Burnaby resident Robert Edwards was awarded a Queen's Diamond Jubilee medal for his volunteer work helping children. Edwards is a semi-retired businessman who volunteers with World Vision.
"I've been really proactive. I have 10 sponsored children. I am going tomorrow (March 7) to Cambodia to visit four of my sponsored children. I can't tell you how excited I am," Edwards said. "I've been to Mongolia with World Vision, and it just really opened up my eyes, how little it takes over here . and how much you can do in these other countries. It's just awesome."
Edwards also does lectures in schools, talking to young people about how they can help.
He writes articles on World Vision and has written 10 self-published books.
"I don't watch much TV," he said, laughing.
Edwards was awarded the medal at a special World Vision ceremony on Jan. 27 in Toronto.
Local amateur wildlife videographer Bruce Causier shot some footage of a snowy owl, perched atop a garage in South Burnaby on March 6.
"The crows were not pleased that this owl was in their territory.
The crows were constantly trying to chase away the snowy owl and were quite vocal about it," Causier wrote in an email to the NOW. "Nearby residents looked out to see what the constant chatter was about and got to observe this rare sighting of a snowy owl in an urban area."
According to the Wildlife Rescue Association of B.C., snowy owls tend to prefer open areas like South Delta, and if they are seen in Burnaby, they are probably just passing through.
"They don't come in very often," said Yolanda Brooks, spokesperson for the wildlife association.
"They are almost always down near the Reifel bird sanctuary in Ladner and Boundary Bay."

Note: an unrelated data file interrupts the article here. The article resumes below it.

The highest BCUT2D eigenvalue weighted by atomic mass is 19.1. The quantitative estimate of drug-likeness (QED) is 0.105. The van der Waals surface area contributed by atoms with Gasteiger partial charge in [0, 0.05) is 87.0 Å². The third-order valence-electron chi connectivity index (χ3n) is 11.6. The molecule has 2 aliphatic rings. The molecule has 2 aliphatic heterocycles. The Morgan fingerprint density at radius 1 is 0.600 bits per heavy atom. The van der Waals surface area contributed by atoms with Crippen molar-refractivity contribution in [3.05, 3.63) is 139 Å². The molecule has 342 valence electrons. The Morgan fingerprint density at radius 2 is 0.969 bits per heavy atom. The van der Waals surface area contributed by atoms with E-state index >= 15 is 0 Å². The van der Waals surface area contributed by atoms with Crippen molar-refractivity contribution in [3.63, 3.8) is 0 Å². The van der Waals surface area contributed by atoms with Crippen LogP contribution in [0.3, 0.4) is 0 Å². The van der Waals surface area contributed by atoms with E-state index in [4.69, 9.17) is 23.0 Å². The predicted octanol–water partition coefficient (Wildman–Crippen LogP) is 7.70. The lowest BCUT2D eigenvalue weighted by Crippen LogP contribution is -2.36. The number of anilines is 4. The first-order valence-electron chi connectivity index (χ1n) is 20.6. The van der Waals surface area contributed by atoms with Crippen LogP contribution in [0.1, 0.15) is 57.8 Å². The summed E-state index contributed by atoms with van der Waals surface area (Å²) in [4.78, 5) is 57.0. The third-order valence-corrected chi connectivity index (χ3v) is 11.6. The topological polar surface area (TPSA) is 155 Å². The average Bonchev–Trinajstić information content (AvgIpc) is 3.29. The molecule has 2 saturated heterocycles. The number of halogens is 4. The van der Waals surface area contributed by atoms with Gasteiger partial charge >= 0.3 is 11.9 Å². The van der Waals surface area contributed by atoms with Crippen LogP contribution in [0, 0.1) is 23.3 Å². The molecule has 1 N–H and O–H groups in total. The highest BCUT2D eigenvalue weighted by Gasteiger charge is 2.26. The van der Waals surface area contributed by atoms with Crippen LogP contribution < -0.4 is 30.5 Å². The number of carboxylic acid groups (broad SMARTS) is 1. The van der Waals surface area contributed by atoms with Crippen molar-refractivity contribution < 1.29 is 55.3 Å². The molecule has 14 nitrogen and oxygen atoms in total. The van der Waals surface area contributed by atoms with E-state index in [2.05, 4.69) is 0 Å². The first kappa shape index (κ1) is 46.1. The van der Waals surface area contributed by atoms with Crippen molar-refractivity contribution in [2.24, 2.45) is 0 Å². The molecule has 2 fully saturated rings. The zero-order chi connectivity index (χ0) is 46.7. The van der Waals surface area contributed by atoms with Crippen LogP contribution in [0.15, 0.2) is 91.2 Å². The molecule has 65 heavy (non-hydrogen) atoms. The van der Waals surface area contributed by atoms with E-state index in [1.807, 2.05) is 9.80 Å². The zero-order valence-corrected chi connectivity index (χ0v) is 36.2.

Brooks wasn't sure if a snowy owl would take on a crow, per se, but crows perceive them as predators and don't like larger birds in their territory, she explained.
Causier specializes in catching urban wildlife on tape, including aggressive coyotes and the infamous snakehead fish that was dumped in a pond in Central Park.
To watch his snowy owl video, go to Youtube. com and search for Bruce Causier.
Lego play time at library branches
The Burnaby Public Library is encouraging kids to come out and play with Lego to help boost their reading skills. According to the library, playing with Lego helps children develop organization, planning, concentration and patience - all helping kids become better readers through creative play.
The Lego play-dates are Saturday, March 16 at the McGill branch, from 2 to 3 p.m., Monday, March 18 at Cameron, from 2 to 3 p.m., Wednesday, March 20 at the Tommy Douglas branch, from 11 a.m. to noon, and Friday, March 22 at the Bob Prittie Metrotown branch, from 2 to 3 p.m.
The library is also looking for donations of Lego and Duplo, which can be dropped off at any library information desk.
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